The Endangered Species Act (ESA) is a far-reaching law that has sparked intense controversies over the use of public lands, the rights of property owners, and economic versus environmental benefits.
In this volume a distinguished committee focuses on the science underlying the ESA and offers recommendations for making the act more effective.
The committee provides an overview of what scientists know about extinction—and what this understanding means to implementation of the ESA. Habitat—its destruction, conservation, and fundamental importance to the ESA—is explored in detail.
The book analyzes:
The book concludes with a look beyond the Endangered Species Act and suggests additional means of biological conservation and ways to reduce conflicts. It will be useful to policymakers, regulators, scientists, natural-resource managers, industry and environmental organizations, and those interested in biological conservation.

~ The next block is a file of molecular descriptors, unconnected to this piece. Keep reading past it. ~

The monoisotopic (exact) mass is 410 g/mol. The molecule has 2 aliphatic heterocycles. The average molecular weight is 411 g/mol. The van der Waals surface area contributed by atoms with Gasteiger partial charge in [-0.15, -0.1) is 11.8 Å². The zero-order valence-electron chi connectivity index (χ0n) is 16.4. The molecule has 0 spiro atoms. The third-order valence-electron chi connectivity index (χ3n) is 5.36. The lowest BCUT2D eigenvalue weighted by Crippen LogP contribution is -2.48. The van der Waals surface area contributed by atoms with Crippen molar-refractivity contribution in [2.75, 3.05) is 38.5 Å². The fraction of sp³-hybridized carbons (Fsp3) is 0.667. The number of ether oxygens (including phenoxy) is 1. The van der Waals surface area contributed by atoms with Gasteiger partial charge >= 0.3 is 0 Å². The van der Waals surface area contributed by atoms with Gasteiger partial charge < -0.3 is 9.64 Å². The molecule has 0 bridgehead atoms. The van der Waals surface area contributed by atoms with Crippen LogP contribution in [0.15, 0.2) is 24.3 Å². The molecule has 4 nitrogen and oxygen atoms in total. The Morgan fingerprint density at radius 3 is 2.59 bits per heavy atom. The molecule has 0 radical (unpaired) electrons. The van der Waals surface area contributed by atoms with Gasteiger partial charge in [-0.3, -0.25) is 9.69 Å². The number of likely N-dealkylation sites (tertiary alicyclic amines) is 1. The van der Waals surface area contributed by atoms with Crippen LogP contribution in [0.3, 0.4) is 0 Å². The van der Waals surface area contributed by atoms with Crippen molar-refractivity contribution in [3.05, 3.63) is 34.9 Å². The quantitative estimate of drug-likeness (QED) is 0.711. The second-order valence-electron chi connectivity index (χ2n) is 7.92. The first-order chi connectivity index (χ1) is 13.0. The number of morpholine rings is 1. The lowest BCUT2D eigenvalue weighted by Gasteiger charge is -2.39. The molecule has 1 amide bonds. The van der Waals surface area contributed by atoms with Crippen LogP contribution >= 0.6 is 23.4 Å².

National Research Council. 1995. Science and the Endangered Species Act. Washington, DC: The National Academies Press. https://doi.org/10.17226/4978.
|2 Species Extinctions||24-45|
|3 Species Definitions and the Endangered Species Act||46-70|
|4 The Role of Habitat Conservation and Recovery Planning||71-93|
|5 Modern Perspectives of Habitat||94-110|
|6 Conservation Conflicts Between Species||111-123|
|7 Estimating Risk||124-147|
|8 Making ESA Decisions in the Face of Uncertainty||148-178|
|9 Areas of Scientific Uncertainty||179-192|
|10 Beyond the Endangered Species Act||193-204|
|Appendix C Biographical Information on Committee Members||259-262|
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